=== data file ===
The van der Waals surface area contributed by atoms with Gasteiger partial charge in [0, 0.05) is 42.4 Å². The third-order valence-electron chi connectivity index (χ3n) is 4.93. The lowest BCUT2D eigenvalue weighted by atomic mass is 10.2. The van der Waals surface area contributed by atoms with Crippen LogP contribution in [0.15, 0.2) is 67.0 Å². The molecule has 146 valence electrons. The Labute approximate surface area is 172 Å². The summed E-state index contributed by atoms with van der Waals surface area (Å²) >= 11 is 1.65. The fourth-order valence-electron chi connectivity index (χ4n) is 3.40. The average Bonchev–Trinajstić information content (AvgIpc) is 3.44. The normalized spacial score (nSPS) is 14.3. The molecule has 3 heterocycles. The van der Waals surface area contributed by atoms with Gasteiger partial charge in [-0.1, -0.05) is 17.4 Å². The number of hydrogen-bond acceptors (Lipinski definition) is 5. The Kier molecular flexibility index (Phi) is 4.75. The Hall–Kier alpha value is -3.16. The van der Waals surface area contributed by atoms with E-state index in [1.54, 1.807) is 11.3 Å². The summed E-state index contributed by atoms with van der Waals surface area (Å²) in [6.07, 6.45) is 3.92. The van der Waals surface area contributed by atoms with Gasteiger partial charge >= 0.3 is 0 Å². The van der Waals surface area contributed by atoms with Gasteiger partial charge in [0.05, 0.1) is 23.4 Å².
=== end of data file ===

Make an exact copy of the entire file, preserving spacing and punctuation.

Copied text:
The van der Waals surface area contributed by atoms with Gasteiger partial charge in [0, 0.05) is 42.4 Å². The third-order valence-electron chi connectivity index (χ3n) is 4.93. The lowest BCUT2D eigenvalue weighted by atomic mass is 10.2. The van der Waals surface area contributed by atoms with Crippen LogP contribution in [0.15, 0.2) is 67.0 Å². The molecule has 146 valence electrons. The Labute approximate surface area is 172 Å². The summed E-state index contributed by atoms with van der Waals surface area (Å²) >= 11 is 1.65. The fourth-order valence-electron chi connectivity index (χ4n) is 3.40. The average Bonchev–Trinajstić information content (AvgIpc) is 3.44. The normalized spacial score (nSPS) is 14.3. The molecule has 3 heterocycles. The van der Waals surface area contributed by atoms with Gasteiger partial charge in [-0.1, -0.05) is 17.4 Å². The number of hydrogen-bond acceptors (Lipinski definition) is 5. The Kier molecular flexibility index (Phi) is 4.75. The Hall–Kier alpha value is -3.16. The van der Waals surface area contributed by atoms with E-state index in [1.54, 1.807) is 11.3 Å². The summed E-state index contributed by atoms with van der Waals surface area (Å²) in [6.07, 6.45) is 3.92. The van der Waals surface area contributed by atoms with Gasteiger partial charge >= 0.3 is 0 Å². The van der Waals surface area contributed by atoms with Gasteiger partial charge in [0.05, 0.1) is 23.4 Å².